Is There More Than One Way to Homeschool?
Is there more than one way to homeschool if you decide you should homeschool your child? Yes! Beyond unlimited scenarios of how to customize and flex homeschooling to work best for your family, keep in mind four main categories for how you can teach from home.
ZoomSchooling, as we knew it during COVID‐19, is an “emergency online public school at home.” It is regulated, evaluated, and funded by the state and is a temporary solution to an emergency crisis. Unlike homeschool, ZoomSchool parents do not have the authority to choose curriculum, time of study, or format — that authority belongs entirely to the school.
2. Public Online School
Public online school is also part of the traditional school district. Before anyone had ever heard of social distancing, students enrolled in public school were sometimes given the option of taking courses online through their school district as part of their approved course load. While the quality of this learning format is different from ZoomSchool, students are still entirely under the district’s authority.
3. Public Homeschooling
Public homeschooling is a hybrid between public school and private homeschooling. The state reimburses parents to cover a specific list of approved curricula and extracurricular expenses in this model. Along with those funds come support and accountability — requiring parents to adhere to the traditional school schedule and meet with a district‐approved teacher to discuss proof of work regularly.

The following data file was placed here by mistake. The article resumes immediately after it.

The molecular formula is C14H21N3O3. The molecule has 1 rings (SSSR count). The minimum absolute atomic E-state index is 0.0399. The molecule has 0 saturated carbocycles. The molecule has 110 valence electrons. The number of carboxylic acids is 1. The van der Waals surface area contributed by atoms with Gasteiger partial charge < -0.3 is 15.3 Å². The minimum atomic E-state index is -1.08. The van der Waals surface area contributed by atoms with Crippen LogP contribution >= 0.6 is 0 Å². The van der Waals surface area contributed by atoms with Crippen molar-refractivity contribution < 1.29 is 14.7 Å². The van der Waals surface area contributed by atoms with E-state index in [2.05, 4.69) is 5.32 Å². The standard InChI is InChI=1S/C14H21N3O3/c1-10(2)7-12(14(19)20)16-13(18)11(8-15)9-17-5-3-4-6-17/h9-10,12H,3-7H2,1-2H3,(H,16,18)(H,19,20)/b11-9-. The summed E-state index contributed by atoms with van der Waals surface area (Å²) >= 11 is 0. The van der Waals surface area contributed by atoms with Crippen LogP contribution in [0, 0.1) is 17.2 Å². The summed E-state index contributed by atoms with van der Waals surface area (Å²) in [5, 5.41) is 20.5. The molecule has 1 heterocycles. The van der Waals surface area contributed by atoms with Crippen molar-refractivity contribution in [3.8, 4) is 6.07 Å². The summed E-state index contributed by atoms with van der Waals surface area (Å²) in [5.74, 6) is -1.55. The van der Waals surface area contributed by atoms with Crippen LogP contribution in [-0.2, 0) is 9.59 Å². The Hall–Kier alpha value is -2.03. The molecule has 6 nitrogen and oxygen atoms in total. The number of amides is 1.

For parents wanting more structure, this can be a good compromise for having the ability to customize some of the content from home while still having support from the local district. Other parents have used it as a bridge to build confidence in themselves to transition from traditional school into private homeschooling. However, this hybrid does come with strings attached, as it should — it is a slightly more malleable form of public school at home, being partially funded by the state.